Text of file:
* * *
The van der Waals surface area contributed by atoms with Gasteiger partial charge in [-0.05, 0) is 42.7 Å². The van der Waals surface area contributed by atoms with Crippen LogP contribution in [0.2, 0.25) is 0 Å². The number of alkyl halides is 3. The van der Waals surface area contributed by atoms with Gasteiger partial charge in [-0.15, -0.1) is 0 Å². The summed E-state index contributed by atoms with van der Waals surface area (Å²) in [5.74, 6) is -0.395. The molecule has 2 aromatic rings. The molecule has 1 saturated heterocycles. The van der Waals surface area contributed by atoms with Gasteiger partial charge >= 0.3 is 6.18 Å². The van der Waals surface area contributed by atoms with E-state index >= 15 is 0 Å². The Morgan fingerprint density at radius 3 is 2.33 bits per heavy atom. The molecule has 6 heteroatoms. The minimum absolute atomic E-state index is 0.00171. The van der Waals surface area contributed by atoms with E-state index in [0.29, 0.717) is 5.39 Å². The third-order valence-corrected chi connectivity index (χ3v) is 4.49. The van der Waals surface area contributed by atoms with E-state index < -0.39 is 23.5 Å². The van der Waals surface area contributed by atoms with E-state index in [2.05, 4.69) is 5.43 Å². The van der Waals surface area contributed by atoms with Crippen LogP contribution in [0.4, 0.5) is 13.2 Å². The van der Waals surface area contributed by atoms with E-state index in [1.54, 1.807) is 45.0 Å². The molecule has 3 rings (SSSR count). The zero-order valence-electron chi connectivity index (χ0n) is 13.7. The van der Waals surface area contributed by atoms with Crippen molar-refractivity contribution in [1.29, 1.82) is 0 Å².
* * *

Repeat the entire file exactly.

The van der Waals surface area contributed by atoms with Gasteiger partial charge in [-0.05, 0) is 42.7 Å². The van der Waals surface area contributed by atoms with Crippen LogP contribution in [0.2, 0.25) is 0 Å². The number of alkyl halides is 3. The van der Waals surface area contributed by atoms with Gasteiger partial charge in [-0.15, -0.1) is 0 Å². The summed E-state index contributed by atoms with van der Waals surface area (Å²) in [5.74, 6) is -0.395. The molecule has 2 aromatic rings. The molecule has 1 saturated heterocycles. The van der Waals surface area contributed by atoms with Gasteiger partial charge >= 0.3 is 6.18 Å². The van der Waals surface area contributed by atoms with E-state index >= 15 is 0 Å². The Morgan fingerprint density at radius 3 is 2.33 bits per heavy atom. The molecule has 6 heteroatoms. The minimum absolute atomic E-state index is 0.00171. The van der Waals surface area contributed by atoms with E-state index in [0.29, 0.717) is 5.39 Å². The third-order valence-corrected chi connectivity index (χ3v) is 4.49. The van der Waals surface area contributed by atoms with E-state index < -0.39 is 23.5 Å². The van der Waals surface area contributed by atoms with E-state index in [2.05, 4.69) is 5.43 Å². The van der Waals surface area contributed by atoms with Crippen LogP contribution in [0.4, 0.5) is 13.2 Å². The van der Waals surface area contributed by atoms with E-state index in [1.54, 1.807) is 45.0 Å². The molecule has 3 rings (SSSR count). The zero-order valence-electron chi connectivity index (χ0n) is 13.7. The van der Waals surface area contributed by atoms with Crippen molar-refractivity contribution in [1.29, 1.82) is 0 Å².